As we neared the race start I walked over to the line to look for my friend Tommy "Rivers" Puzey, who would be in contention for the win that day. He (as always) ran his heart out to an impressive 2nd place finish only days after placing 2nd at a huge race in Hawaii. His wife, Steph, tells his race stories the best. Rivs was even more cold than I was standing at the start line (he may also be one of the only other people out there with less body fat than I have) we hugged, shivering, trying to keep each other warm. Rivs said he wasn't feeling great but that he was going to go for it. Of course he was, that's the only way he knows how to go. After wishing each other luck he headed to the front and I began to introduce myself to some of my 3:15 runners. Here it was, here they are, I'm responsible for guiding these men and women to the finish line. This is my job today, my only job, I thought. Even if it would hurt my training in the long run, I was prepared to push myself to the very limit to stay consistent and smooth for these athletes.
Here we go. The first 4 miles were a nice down hill to get started. I told everyone that I planned on running a 7:25 pace to be safe, which was based on a GPS watch distance of 26.4 miles, which is common for marathons to be "long" by watch standards. The technical pace for an exact 26.2 in 3:14:49 would be 7:28 pace. We started out nice and easy but hitting the first 4 miles around 7:15-7:20 pace, right where I wanted. The next two miles were the only two up hills of the entire race and they were not bad. We backed off and hit dead even 7:36, 7:36. "Okay, we're through the hard part now, only 20 miles to go" I thought to myself. Everyone seemed to be a little chatty, talking about birthday races (2 birthdays that week), where they were from (Alaska!), the course, and nutrition, etc. Things seemed to be going well, but I wanted to make sure we were staying on pace. I kept nervously checking my watch several times per mile. The next three miles 7, 8, and 9, were a good downhill so again we were a little ahead of pace. From there I settled everyone down and we started aiming for miles in the 7:25ish range. As we approached the halfway mark I let everyone know they were running a good race and that we were about 1 minute ahead of schedule. I eased up for mile 14 so everyone could catch their breath, get some nutrition, and focus on the remaining miles.
From 15 through 23 we were cruising, ticking off miles between 7:22-7:26 pace. At one point as I was soliciting some encouragement from the onlooking crowds of people a woman said "let's hear it for the 3:15 group!" I thought, "group" and at that time, maybe mile 16 or so, I looked behind me and saw about 15 people in our group. IT WAS AWESOME! I am disappointed that I didn't get my phone out for a photo, but I wanted to focus on the miles and getting these athletes to the finish line. I was able to find a couple of photos from the race that show the group a bit at mile 23. They also show a nice pace line we had going there to conserve energy into a windy stretch.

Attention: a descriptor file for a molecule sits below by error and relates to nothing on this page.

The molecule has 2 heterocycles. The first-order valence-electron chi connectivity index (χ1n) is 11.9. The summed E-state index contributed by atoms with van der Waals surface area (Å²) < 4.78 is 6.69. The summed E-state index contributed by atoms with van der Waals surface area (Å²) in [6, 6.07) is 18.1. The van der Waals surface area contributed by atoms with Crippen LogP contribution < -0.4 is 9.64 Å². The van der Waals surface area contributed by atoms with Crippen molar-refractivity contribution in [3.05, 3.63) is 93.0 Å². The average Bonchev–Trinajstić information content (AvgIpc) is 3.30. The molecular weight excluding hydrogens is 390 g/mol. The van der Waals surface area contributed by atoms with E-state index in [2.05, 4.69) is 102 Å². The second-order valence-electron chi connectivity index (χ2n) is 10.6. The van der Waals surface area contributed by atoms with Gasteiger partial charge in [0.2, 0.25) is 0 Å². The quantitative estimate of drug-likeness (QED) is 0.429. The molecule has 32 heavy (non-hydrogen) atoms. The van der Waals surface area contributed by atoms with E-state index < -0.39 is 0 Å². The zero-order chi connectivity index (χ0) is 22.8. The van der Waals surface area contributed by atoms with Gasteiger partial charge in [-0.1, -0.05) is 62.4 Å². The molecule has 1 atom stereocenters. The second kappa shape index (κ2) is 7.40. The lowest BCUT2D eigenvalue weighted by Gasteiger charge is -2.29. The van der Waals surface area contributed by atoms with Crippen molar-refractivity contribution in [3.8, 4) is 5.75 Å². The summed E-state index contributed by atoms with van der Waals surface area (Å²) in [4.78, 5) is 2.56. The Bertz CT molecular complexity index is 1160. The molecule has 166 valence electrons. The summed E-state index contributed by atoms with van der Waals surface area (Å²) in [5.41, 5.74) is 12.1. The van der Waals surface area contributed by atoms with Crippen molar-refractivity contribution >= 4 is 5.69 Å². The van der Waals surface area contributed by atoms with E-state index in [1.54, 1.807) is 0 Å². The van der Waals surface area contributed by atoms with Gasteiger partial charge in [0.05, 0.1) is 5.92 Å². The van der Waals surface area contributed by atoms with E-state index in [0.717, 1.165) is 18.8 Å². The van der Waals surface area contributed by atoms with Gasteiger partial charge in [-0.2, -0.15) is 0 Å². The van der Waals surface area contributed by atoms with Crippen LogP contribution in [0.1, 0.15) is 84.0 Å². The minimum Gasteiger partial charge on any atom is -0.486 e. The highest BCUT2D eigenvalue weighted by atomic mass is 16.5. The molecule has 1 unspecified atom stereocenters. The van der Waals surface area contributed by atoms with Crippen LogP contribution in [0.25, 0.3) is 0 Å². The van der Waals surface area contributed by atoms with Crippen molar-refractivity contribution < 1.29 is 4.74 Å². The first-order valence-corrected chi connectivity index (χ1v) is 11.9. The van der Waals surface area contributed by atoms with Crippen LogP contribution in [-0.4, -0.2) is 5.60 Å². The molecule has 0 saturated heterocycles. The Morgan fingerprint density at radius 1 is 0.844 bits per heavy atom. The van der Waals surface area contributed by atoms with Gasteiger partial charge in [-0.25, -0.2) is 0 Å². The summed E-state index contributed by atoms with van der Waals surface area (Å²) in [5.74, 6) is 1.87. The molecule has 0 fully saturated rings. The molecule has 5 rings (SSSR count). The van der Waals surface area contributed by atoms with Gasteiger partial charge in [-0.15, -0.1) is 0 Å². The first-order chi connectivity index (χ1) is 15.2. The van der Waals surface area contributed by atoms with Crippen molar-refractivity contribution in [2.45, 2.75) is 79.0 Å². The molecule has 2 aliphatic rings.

The last 3 miles were a breeze and just solidified how much fun pacing and helping other runners was for me. I really enjoyed rallying the crowds up and talking to the runners to make sure they were feeling good. Once I approached the finish line I noticed that we were almost 2 minutes ahead of schedule! I think this was due to my pacing for our GPS watches to read about 26.4 miles, but actually they were very on point the whole race. Almost exactly at every mile marker our watches would beep or buzz in sync with each other. This almost never happens.
As I approached the finish and was about to cross, I looked over my shoulder to see a handful of runners that I had run with for some of the race so I turned around (much to the announcer's surprise) and went back for another runner to get him to the mat under 3:15 as I sprinted the last couple hundred yards back and fourth encouraging about 6-8 other runners to get to the finish line. Finally, I crossed the finish line in 3:14:56 - all smiles.
I can't help but wonder though, if starting out slightly ahead of pace caused some of the runners to fall off pace. If I had kept closer to a 7:25-7:28 pace, would more runners have been able to stick with the group longer? All the way to the finish? I hope I didn't let any of these runners down. I do know of at least 4 people who told me they got PR's (personal records) for the marathon and a couple that met their goals to qualify for the Boston Marathon, so all in all it was a great day!